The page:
The Tragicomedy of Mac-beth; or how I learnt to stop whining and love the cuts to Arts Council funding

It is no secret that Civilian Theatre has long been troubled by the myopia and self-interest shown in the annual letter-writing campaigns to the Guardian and the Independent from the great-and-good decrying the scandalous cuts to Arts Council funding and how it will endanger the very lifeblood of the craft itself.  Whilst Civilian Theatre is not by nature a callous man and, unsurprisingly, would love to see theatre funded to the hilt in this country – with regional theatres prosperous, village halls packed to the rafters with touring companies and every worthy project that supports a vulnerable group given the financial sustenance they desperately need, it also can’t help but feel if these people of letters are looking rather closer to home for where they feel the funding should be going.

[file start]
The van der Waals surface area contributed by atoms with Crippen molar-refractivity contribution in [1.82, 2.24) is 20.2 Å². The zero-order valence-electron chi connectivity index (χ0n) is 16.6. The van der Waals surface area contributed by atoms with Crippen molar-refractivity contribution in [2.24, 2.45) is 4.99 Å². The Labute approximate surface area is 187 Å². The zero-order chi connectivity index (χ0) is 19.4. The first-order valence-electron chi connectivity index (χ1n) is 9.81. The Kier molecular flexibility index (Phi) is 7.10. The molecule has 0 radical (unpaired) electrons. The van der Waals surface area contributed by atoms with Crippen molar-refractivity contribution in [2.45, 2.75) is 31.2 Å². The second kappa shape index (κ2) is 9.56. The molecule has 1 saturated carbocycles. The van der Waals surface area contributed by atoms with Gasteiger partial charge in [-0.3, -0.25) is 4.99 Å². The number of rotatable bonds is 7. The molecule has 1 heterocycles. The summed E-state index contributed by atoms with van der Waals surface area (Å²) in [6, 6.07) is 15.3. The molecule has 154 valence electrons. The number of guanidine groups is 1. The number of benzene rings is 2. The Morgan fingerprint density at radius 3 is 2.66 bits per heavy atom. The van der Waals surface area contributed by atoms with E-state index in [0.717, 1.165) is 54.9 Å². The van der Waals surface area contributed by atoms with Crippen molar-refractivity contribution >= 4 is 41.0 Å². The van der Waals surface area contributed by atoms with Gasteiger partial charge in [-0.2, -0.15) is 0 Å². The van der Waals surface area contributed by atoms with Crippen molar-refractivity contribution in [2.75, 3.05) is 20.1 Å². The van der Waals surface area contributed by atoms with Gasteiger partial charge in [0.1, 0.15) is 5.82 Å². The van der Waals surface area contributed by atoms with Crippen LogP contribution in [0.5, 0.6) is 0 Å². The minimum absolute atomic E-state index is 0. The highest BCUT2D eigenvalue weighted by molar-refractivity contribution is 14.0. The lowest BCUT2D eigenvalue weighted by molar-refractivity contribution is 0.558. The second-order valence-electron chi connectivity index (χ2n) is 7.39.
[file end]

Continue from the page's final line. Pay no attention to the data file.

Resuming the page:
Alongside the cuts, the dramatic rebalancing of Arts Council funding towards more sustainable projects is something that has slipped under the radar. There will always be the need to finance some projects that have great worth but are unlikely to ever be sustainable, but there are plenty of other companies who seem to have grown fat on the years of plenty and seem to have given little thought to what might happen when the tap is turned off.

So what has happened? I don’t see any great decrease in the quality of productions, I don’t see any great decrease in the number of productions, we seem to be in a mini-golden age of playwrights who have broken out of the long shadow cast by Mark Ravenhill, Sarah Kane et al; Nick Payne, Lucy Kirkwood and Lucy Prebble have all put forward plays that don’t look to the past and that engage with the events of our time – be it Enron, Quantum Physics or China. Are we perhaps seeing the emergence of playwrights who can write truly international plays in global times? Time will tell but these are the people that are moving forwards rather than looking backwards.